Echinoderms are members of the phylum Echinodermata, from the Greek words for “spiny skin.” This group of marine animals lives only in salt water and includes sea lilies, brittle stars, sea cucumbers, sand dollars, sea urchins, and starfish. Though not all echinoderms actually have spiny skin, in most cases it does have a very rough texture, and some species also wield toxic spines as a defense mechanism. These complex invertebrates possess many distinctive features, but here are five features that the group share:

Echinoderms all have radial symmetry

An adult echinoderm has a body made up of equal sections, usually five or a multiple of five, that surround a central point. In starfish and brittle stars, each of these sections is in the form of an arm-like appendage that points away from the center like a wheel spoke. Often each body section will house a duplicate set of internal organs.

An Echinoderm can regenerate its body parts

Echinoderms possess the remarkable ability to regrow lost limbs or other body parts, even internal organs. When attacked, many will gradually regenerate a damaged or severed limb after the wound has closed up. Also, some species can use regeneration to reproduce by deliberately breaking themselves apart, after which each piece will grow into a whole new organism.

Echinoderms don’t have blood

Without blood or a heart, an echinoderm instead utilizes a water vascular system to carry oxygen to its vital organs. After drawing seawater into its tubular feet, the tubes then squeeze oxygenated water through the rest of its body. This system is also used for movement, by which expansion and contraction of their tube feet allows echinoderms to grasp surfaces and prey items.

Echinoderms Have No Eyes

They don’t have a brain either, only a rudimentary nerve network. However, many starfish do possess light-sensitive organs on their arms. Called “eyespots,” these simple organs provide no detailed images but can sense varying degrees of light, allowing the starfish to seemingly have some idea of where it’s going.

Some Echinoderms Feed By Ejecting Their Stomachs

Starfish in particular will digest prey by extruding their stomachs through their mouths. Many species favor shellfish especially, using their tube feet to grip and pry open the shell. The starfish then ejects its stomach into the shell, which secretes digestive juices to dissolve the contents, before sucking it back up into its body along with its liquefied meal.

Sea cucumber releasing spermSea cucumbers are a very common sight in the Mediterranean Sea, moving imperceptibly slowly along the sea bed on their longitudinal rows of tube feet. They don't appear to be very interesting but they have a secret sex life that is revealed if you dive in the right place at the right time.

Resembling big brown gherkins, some species can reach up to 40 centimetres in length. Although they don’t look very appetising, the species Stichopus regalis (Royal cucumber), and Holothuria tubulosa (Cotton-spinner) are fished and eaten in the Mediterranean. Thus the species that we encounter more often when diving are Holothuria stellatti (Brown sea-cucumber), Holothuria forskali (Black sea cucumber - although it is reddish-brown in colour), and Holothuria polii (White-spotted cucumber), which is almost black with white spots at the end of each of the small protuberances that cover its body.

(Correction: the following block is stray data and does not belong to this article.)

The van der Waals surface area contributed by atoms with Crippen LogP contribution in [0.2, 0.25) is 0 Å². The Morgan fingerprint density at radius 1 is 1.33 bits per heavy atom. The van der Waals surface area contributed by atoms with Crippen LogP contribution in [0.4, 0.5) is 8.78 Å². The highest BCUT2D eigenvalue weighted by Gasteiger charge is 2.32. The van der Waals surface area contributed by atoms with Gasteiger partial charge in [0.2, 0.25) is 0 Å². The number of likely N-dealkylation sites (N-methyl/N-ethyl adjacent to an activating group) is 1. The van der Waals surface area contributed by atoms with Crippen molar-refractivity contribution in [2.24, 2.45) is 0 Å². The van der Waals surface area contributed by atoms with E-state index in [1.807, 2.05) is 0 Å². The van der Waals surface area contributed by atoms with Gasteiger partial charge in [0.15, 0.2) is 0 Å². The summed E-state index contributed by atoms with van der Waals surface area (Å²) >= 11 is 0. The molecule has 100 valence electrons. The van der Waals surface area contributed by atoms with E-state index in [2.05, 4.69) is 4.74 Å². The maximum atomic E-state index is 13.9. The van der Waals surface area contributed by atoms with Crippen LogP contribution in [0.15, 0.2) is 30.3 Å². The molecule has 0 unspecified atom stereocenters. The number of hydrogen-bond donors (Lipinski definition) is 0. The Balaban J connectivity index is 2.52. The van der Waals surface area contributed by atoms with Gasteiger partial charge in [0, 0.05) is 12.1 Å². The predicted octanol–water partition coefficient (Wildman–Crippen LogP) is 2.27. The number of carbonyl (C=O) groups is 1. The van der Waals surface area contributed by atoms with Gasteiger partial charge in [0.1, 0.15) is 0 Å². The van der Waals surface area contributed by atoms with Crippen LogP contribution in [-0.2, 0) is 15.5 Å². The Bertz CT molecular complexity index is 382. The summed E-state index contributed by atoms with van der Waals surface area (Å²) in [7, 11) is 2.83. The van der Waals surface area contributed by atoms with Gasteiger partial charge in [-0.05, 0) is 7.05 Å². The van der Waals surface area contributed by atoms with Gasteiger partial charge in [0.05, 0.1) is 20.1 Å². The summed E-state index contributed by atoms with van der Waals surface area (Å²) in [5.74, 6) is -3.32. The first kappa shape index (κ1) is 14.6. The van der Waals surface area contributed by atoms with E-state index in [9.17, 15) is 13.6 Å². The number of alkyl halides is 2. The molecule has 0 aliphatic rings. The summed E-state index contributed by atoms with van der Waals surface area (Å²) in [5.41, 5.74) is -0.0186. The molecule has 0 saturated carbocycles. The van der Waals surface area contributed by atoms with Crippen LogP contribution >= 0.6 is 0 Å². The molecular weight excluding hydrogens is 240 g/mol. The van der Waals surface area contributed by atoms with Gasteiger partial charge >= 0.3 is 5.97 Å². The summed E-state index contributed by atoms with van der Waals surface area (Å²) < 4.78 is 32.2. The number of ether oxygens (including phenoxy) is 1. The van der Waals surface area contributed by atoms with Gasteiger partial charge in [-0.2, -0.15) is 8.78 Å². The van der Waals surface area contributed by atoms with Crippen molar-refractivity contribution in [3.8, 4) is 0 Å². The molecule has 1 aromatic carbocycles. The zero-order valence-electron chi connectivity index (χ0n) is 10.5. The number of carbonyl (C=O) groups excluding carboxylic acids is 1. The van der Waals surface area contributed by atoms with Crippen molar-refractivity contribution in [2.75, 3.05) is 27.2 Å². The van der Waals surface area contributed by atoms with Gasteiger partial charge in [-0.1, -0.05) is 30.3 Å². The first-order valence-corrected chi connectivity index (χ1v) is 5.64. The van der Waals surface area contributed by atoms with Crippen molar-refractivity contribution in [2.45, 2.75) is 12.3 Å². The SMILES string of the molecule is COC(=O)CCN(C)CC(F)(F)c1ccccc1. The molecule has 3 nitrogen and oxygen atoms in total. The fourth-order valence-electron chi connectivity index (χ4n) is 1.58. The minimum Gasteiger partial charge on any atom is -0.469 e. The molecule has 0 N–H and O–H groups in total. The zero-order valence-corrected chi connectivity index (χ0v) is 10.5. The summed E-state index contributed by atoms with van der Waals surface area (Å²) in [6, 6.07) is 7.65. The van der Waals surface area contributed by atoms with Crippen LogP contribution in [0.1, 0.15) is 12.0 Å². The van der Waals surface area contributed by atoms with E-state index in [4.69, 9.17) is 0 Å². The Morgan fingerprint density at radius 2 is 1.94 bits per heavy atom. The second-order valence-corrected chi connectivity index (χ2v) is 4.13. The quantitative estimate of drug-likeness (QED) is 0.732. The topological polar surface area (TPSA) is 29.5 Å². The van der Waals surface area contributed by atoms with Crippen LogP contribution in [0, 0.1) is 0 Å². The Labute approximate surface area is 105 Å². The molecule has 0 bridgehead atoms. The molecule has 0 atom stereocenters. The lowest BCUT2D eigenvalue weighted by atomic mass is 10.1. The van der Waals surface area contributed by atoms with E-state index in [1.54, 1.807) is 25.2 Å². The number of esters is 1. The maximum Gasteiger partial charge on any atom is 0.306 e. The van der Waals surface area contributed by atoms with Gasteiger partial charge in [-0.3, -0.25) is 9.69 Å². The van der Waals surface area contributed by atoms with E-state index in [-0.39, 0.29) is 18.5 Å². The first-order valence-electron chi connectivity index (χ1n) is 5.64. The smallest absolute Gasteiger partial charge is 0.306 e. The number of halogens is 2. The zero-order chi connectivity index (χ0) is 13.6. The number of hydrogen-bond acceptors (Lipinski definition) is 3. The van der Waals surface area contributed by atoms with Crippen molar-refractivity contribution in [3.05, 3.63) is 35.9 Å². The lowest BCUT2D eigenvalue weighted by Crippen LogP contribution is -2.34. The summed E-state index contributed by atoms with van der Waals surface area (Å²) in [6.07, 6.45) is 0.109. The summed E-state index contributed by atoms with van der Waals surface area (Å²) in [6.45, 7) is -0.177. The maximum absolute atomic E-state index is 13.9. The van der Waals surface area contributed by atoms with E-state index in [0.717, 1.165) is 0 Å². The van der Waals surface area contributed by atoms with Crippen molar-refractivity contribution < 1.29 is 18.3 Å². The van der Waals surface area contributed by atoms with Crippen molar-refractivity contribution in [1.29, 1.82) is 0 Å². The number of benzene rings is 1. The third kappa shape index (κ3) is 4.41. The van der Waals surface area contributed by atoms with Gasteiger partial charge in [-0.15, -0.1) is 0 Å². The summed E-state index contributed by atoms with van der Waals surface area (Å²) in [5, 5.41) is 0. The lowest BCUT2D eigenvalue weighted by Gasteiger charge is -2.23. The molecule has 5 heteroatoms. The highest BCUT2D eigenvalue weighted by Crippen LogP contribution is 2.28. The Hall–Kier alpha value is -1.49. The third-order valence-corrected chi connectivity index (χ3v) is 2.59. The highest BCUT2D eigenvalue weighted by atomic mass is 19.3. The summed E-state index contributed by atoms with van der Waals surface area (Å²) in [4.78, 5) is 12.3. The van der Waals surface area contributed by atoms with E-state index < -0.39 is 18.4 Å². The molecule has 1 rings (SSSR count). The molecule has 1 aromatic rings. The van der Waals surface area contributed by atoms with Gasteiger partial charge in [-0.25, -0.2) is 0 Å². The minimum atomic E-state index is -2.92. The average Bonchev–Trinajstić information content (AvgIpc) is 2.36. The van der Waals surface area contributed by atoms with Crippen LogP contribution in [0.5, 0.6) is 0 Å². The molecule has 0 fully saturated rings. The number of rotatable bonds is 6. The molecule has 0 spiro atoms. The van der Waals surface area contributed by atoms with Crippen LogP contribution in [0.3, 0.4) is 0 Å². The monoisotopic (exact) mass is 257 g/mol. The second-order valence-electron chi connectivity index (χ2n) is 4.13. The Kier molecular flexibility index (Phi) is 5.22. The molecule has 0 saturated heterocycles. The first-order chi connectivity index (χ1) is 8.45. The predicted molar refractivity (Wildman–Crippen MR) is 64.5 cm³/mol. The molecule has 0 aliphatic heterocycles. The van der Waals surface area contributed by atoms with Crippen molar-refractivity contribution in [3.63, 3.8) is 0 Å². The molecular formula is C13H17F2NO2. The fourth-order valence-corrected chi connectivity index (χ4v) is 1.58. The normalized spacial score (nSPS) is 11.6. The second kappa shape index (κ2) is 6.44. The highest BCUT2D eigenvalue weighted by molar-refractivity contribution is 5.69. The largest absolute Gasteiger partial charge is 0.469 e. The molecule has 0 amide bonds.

Sea cucumbers live in a variety of habitats from rocky reefs and algae beds to seagrass meadows, feeding on sea bed detritus. At the slightly narrower front end there are stumpy tentacles that surround the mouth, which is underneath. These shovel in sand to be stripped of any nutrition within the long gut and deposited from the anus as signature globules.

Sea cucumbers seem oblivious to life around them and only become interesting subjects for divers when under serious threat or in mating mode. Few fish could manage to swallow a sea cucumber, but if a crab or an octopus were unwise enough to attack a mass of strong and sticky white threads would be ejected from its anus to entangle and immobilise the predator. The ability to eject these Cuvierian tubules earns the sea cucumber the common name of Cotton Spinner. Despite thousands of Mediterranean research dives over the past fifteen years, I have never witnessed this “cotton-spinning” behaviour, nor seen any other creature take an interest in a sea cucumber.

 However, I have seen and recorded sea cucumbers’ mating behaviour, which is quite surreal to watch. In a demonstration of “survival of the fittest”, males adopt an upright pose, often leaning against a rock or some seagrass for support, in order to reach as high as possible before releasing white sperm into the water column. This results in a patch of “milky sea” surrounded by clear visibility, usually in July.

There is no visual clue to differentiate males and females, but I have been lucky enough to come across a group of several males, spaced out over a few meters, periodically ejecting sperm, and one female adopting the same stance and every few minutes releasing a cloud of tiny pink eggs. In calm conditions, the eggs slowly rise to be fertilised by the sperm of the strongest and most persistent male.